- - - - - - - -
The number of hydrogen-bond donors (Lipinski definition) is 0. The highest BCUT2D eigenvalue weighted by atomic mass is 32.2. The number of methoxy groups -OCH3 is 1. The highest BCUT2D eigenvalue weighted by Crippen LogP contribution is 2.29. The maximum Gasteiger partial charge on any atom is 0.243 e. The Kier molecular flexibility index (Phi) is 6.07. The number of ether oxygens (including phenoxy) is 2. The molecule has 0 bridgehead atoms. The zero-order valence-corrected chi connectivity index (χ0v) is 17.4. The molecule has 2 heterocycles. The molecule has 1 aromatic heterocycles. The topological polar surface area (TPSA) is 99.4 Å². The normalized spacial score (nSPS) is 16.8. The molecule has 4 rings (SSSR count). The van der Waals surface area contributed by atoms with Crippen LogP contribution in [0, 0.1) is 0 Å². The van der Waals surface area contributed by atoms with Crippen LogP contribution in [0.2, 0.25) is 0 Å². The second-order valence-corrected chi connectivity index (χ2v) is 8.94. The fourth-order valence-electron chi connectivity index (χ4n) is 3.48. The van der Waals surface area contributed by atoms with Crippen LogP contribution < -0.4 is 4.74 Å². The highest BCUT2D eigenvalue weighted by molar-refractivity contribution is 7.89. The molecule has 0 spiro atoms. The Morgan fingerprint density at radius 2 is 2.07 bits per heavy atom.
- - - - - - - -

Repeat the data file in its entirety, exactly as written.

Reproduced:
The number of hydrogen-bond donors (Lipinski definition) is 0. The highest BCUT2D eigenvalue weighted by atomic mass is 32.2. The number of methoxy groups -OCH3 is 1. The highest BCUT2D eigenvalue weighted by Crippen LogP contribution is 2.29. The maximum Gasteiger partial charge on any atom is 0.243 e. The Kier molecular flexibility index (Phi) is 6.07. The number of ether oxygens (including phenoxy) is 2. The molecule has 0 bridgehead atoms. The zero-order valence-corrected chi connectivity index (χ0v) is 17.4. The molecule has 2 heterocycles. The molecule has 1 aromatic heterocycles. The topological polar surface area (TPSA) is 99.4 Å². The normalized spacial score (nSPS) is 16.8. The molecule has 4 rings (SSSR count). The van der Waals surface area contributed by atoms with Crippen LogP contribution in [0, 0.1) is 0 Å². The van der Waals surface area contributed by atoms with Crippen LogP contribution in [0.2, 0.25) is 0 Å². The second-order valence-corrected chi connectivity index (χ2v) is 8.94. The fourth-order valence-electron chi connectivity index (χ4n) is 3.48. The van der Waals surface area contributed by atoms with Crippen LogP contribution < -0.4 is 4.74 Å². The highest BCUT2D eigenvalue weighted by molar-refractivity contribution is 7.89. The molecule has 0 spiro atoms. The Morgan fingerprint density at radius 2 is 2.07 bits per heavy atom.